CONAKRY, Guinea — Guineans at home and abroad finally went to the polls on Sept. 28 to elect 114 members of parliament. Despite multiple delays and a series of demands from the opposition for fair political competition, preliminiary results suggest that President Alpha Conde’s ruling Rally of the Guinean People (RPG) party won a relative majority, thus solidifying the gains made during Conde’s first three years in power and further intensifying the rivalry between the country’s different political factions. However, the opposition Union of Democratic Forces of Guinea (UFDG) coalition has disputed the early results and withdrawn from the vote-counting process in protest. So while Guinea’s transition is now officially over, much remains to be done in terms of political dialogue ahead of the 2015 presidential ballot.
Delayed multiple times since 2007, the elections carried abnormally high stakes. The current legislative body, the National Transitional Council (CNT), was established in 2010 as part of the Ouagadougou Accords, which brought an end to the period of military rule ushered in by the coup that followed former President Lansana Conte’s death in December 2008. The council enjoyed the same prerogatives as an elected parliament, and was the last remaining transitional body. Thus, its dissolution will both symbolize and formalize the end of a troubled political transition while simultaneously completing the slow shift to a full but fragile democracy.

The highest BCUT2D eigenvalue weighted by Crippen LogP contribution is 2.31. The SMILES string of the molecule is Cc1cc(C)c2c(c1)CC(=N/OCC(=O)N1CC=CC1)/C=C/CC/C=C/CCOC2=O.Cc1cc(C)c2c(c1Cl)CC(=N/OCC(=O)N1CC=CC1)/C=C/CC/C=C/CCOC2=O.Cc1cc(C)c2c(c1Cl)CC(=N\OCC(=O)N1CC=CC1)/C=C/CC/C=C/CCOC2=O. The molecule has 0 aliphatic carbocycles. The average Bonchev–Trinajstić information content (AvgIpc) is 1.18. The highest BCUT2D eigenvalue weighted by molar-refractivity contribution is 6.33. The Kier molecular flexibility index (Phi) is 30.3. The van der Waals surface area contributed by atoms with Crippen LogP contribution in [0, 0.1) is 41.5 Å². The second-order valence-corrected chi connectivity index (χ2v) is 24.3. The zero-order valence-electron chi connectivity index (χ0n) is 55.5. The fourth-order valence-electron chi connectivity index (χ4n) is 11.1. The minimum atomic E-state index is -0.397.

The Ouagadougou Accords stipulated that legislative elections were to take place six months after Conde’s inauguration in December 2010. However, the political dialogue between the RPG and UFDG coalition under Cellou Dallein Diallo was marred by rumors, suspicions, conspiracy theories and ethnic tensions, preventing any constructive debate that would generate a consensus around important issues.An agreement signed in July in Conakry was a decisive turning point in the holding of the long-overdue legislative elections. The document addressed many of the opposition’s major grievances, paving the way for the ballot to be scheduled. However, the UFDG continued to threaten a boycott until just days before the voting, and its withdrawal from the vote-counting process now underscores the challenges that remain in moving political contestation from the streets to the new parliament.